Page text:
Haldeman: These are some fans in Minneapolis. They said, "OK, now you grow these and send some spores after the mushrooms. So you need to shake them over filter paper and transfer it to some peat moss and send it on to the next person, and we will all have the same hallucinations." (LAUGHTER) And we're supposed to eat these damn things and see patterns in your projectile vomiting and bring you closer to god. This is not my idea of a great spiritual experience.

Zettel: I like this idea; if we send these along, you will all have the same hallucinations. That's a beautiful idea.

Kushner: I think it's called a video. I like the fact that we don't all have the same hallucinations. What happens when your book gets out there and people actually read it, and it turns out to a completely different object from what you made. I love that. Nobody is having the same hallucination I am, even when I read it to you.

Zettel: Well, there's always three stories. There's the one in your head--I mean, at least three. There's the one in your head; there's the one on paper; and there's the one the reader reads which means it goes from their being three stories, to their being 300 stories, 3,000 stories, if you're lucky.

Haldeman: Well, I wrote an essay once called "A Million Wars," the introduction to the board game of my novel, The Forever War. And it sold about a million copies, and I said, "There are a million different stories out there that have my characters walking around in them, and, for some reason, they have the same words, but they aren't the same story at all." Because we all bring our own richness of experience or paucity of experience to the works and make something up.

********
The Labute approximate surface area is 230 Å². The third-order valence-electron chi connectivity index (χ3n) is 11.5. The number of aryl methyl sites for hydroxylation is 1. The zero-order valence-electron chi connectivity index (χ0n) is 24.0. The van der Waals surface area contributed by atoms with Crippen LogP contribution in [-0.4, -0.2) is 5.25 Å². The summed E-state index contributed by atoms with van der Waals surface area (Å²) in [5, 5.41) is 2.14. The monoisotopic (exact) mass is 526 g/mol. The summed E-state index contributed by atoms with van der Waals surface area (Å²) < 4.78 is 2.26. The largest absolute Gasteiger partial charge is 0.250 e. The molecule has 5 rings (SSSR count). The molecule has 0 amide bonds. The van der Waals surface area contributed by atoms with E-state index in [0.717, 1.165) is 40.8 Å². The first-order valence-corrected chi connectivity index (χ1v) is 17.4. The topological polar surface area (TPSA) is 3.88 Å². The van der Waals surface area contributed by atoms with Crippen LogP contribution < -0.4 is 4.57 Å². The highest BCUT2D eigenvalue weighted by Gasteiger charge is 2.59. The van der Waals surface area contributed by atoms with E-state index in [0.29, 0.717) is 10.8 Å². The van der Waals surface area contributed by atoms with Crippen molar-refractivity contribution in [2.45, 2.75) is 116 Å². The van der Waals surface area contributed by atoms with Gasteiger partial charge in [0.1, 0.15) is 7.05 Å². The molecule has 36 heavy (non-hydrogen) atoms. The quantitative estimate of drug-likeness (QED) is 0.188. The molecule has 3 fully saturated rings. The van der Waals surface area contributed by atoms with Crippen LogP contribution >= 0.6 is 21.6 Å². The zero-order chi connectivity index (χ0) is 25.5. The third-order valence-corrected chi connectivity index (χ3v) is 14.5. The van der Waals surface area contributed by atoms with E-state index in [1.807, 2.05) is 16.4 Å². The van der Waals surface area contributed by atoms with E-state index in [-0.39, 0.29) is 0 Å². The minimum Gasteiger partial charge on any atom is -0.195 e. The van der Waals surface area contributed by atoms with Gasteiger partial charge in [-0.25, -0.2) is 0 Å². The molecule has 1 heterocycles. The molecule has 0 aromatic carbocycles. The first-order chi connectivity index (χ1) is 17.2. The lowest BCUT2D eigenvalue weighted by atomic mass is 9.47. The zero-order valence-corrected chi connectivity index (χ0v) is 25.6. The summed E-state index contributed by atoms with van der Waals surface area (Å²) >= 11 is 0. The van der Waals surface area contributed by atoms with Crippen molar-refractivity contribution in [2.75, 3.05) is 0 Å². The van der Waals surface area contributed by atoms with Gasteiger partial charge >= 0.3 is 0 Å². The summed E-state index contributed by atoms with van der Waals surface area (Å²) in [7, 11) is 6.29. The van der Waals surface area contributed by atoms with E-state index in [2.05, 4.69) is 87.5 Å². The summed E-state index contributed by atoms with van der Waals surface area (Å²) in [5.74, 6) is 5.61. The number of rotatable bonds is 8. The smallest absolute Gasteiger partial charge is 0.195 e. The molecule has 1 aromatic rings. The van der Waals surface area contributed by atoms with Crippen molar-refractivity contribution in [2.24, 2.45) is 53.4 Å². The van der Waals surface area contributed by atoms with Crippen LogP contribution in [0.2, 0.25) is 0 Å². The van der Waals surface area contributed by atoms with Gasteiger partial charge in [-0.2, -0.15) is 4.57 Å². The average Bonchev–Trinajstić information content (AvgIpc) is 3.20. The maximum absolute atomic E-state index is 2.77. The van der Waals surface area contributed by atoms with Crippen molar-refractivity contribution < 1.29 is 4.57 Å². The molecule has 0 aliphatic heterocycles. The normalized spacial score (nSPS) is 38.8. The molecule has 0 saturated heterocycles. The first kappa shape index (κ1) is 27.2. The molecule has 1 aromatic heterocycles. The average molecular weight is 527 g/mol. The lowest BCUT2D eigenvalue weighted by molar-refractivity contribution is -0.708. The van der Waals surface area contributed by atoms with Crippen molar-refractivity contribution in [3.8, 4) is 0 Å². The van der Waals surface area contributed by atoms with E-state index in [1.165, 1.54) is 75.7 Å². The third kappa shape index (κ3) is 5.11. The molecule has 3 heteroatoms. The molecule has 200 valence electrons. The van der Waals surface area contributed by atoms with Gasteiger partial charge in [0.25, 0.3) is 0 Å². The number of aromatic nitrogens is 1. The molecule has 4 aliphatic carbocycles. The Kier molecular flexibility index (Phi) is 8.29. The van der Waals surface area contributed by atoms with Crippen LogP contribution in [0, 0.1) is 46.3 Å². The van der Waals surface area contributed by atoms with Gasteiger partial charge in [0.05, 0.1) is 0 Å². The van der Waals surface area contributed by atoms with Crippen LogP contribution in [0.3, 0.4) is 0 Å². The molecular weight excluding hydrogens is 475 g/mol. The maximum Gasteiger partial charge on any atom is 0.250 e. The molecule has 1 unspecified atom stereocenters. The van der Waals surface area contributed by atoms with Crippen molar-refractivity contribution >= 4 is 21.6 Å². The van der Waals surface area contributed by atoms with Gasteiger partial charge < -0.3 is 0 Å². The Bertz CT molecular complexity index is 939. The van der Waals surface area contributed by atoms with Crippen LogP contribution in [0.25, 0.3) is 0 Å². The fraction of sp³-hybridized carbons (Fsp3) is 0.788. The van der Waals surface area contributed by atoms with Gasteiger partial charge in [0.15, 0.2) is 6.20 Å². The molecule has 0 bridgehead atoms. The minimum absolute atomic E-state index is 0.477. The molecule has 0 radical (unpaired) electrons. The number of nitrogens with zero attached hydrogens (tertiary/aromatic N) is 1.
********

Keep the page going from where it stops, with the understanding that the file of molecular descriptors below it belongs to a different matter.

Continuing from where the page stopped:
Zettel: No matter what, everybody is going to pick up something different from whatever it is, so no matter how electronicized it is, no matter how distant it is, you've got your own life experiences; you've got your own baggage, if you will, coming at you; and some people are going to look at the landscape and say, "Wow, that's beautiful. All those colors." Somebody else is going to look at it and go, "God, the impending storm is coming. Oh, no, all this bucolic beauty is going to be washed away in the flood." Somebody else is going to look at it and go, "Where did that person get that brush technique?"

So we're never all going to have the same hallucinations. I don't care how many mushrooms we eat.

 
Reading Aloud

Speaker: I think as a reader, if I pick up a book and read it, it's very different from if I go to listen to someone read. Just like you hear someone, when you read a letter from them, when you go and read a book after the first time you've heard them, if you've heard them read for the first time before you ever read one of their books, then things are very different.

The Porcelain Dove is a great example of this because I've heard Delia Sherman read from it n New York City when I was in high school. And every time I pick up the Porcelain Dove, I think of Delia reading it, and it's very nice. And it's very different from this kind of run-of-the-mill, pick-up a book, and read it yourself. I guess you lose some amount of creativity, but it's very nice.

Kushner: I think we all hear--I do, anyway--you hear your own voice reading it in your head as you're writing, unless you're someone who's really, really detached from the read-aloud sensuality aspects of it. But I think most of us aren't. So you hear your own voice, and there are just little twists, and I'll, like, desperately try to write it so that you'll read dialogue, which is a particular favorite of mine, the way I want the people to say it. And I'll say, well, he said, "Reilly," or I'll put the pause in a certain place. And there's going to be a little twist to the end of the word that you're not going to read yourself. There is a point to this.

Haldeman: There's also the linearity to it. When you're listening to somebody read, it's so much different from a book because in a book, you can stop and go back and say, "Boy, that doesn't make any sense."